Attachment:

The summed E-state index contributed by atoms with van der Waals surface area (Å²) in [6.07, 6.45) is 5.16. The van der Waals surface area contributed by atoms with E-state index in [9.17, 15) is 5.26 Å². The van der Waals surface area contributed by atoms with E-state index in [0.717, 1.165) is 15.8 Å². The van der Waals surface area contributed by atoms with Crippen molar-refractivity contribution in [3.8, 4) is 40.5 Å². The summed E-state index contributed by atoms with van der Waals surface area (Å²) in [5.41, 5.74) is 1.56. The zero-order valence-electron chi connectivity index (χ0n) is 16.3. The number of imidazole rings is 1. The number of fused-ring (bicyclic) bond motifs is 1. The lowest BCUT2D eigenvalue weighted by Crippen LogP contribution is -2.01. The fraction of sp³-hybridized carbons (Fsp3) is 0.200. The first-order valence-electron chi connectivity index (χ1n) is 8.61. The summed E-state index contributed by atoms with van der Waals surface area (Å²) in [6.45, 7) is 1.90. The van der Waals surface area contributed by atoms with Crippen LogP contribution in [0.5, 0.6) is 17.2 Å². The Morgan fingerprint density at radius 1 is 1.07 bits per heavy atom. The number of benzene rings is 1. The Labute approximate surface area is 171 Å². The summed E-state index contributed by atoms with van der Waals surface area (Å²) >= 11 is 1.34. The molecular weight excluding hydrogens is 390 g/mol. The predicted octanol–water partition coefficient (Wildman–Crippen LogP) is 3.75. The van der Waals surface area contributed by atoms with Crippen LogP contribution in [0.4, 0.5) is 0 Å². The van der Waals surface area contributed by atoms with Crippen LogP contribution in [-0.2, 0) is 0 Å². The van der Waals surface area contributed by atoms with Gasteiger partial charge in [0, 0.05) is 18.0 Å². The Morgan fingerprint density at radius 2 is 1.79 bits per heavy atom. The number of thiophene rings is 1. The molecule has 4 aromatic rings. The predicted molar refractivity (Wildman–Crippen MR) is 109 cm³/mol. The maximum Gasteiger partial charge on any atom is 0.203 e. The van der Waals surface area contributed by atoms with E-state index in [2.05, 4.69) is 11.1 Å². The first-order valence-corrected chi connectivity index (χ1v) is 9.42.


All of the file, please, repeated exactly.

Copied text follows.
The summed E-state index contributed by atoms with van der Waals surface area (Å²) in [6.07, 6.45) is 5.16. The van der Waals surface area contributed by atoms with E-state index in [9.17, 15) is 5.26 Å². The van der Waals surface area contributed by atoms with E-state index in [0.717, 1.165) is 15.8 Å². The van der Waals surface area contributed by atoms with Crippen molar-refractivity contribution in [3.8, 4) is 40.5 Å². The summed E-state index contributed by atoms with van der Waals surface area (Å²) in [5.41, 5.74) is 1.56. The zero-order valence-electron chi connectivity index (χ0n) is 16.3. The number of imidazole rings is 1. The number of fused-ring (bicyclic) bond motifs is 1. The lowest BCUT2D eigenvalue weighted by Crippen LogP contribution is -2.01. The fraction of sp³-hybridized carbons (Fsp3) is 0.200. The first-order valence-electron chi connectivity index (χ1n) is 8.61. The summed E-state index contributed by atoms with van der Waals surface area (Å²) in [6.45, 7) is 1.90. The van der Waals surface area contributed by atoms with Crippen LogP contribution in [0.5, 0.6) is 17.2 Å². The Morgan fingerprint density at radius 1 is 1.07 bits per heavy atom. The number of benzene rings is 1. The Labute approximate surface area is 171 Å². The summed E-state index contributed by atoms with van der Waals surface area (Å²) >= 11 is 1.34. The molecular weight excluding hydrogens is 390 g/mol. The predicted octanol–water partition coefficient (Wildman–Crippen LogP) is 3.75. The van der Waals surface area contributed by atoms with Crippen LogP contribution in [0.4, 0.5) is 0 Å². The van der Waals surface area contributed by atoms with Crippen LogP contribution in [-0.2, 0) is 0 Å². The van der Waals surface area contributed by atoms with Gasteiger partial charge in [0, 0.05) is 18.0 Å². The Morgan fingerprint density at radius 2 is 1.79 bits per heavy atom. The number of thiophene rings is 1. The molecule has 4 aromatic rings. The predicted molar refractivity (Wildman–Crippen MR) is 109 cm³/mol. The maximum Gasteiger partial charge on any atom is 0.203 e. The van der Waals surface area contributed by atoms with E-state index in [2.05, 4.69) is 11.1 Å². The first-order valence-corrected chi connectivity index (χ1v) is 9.42.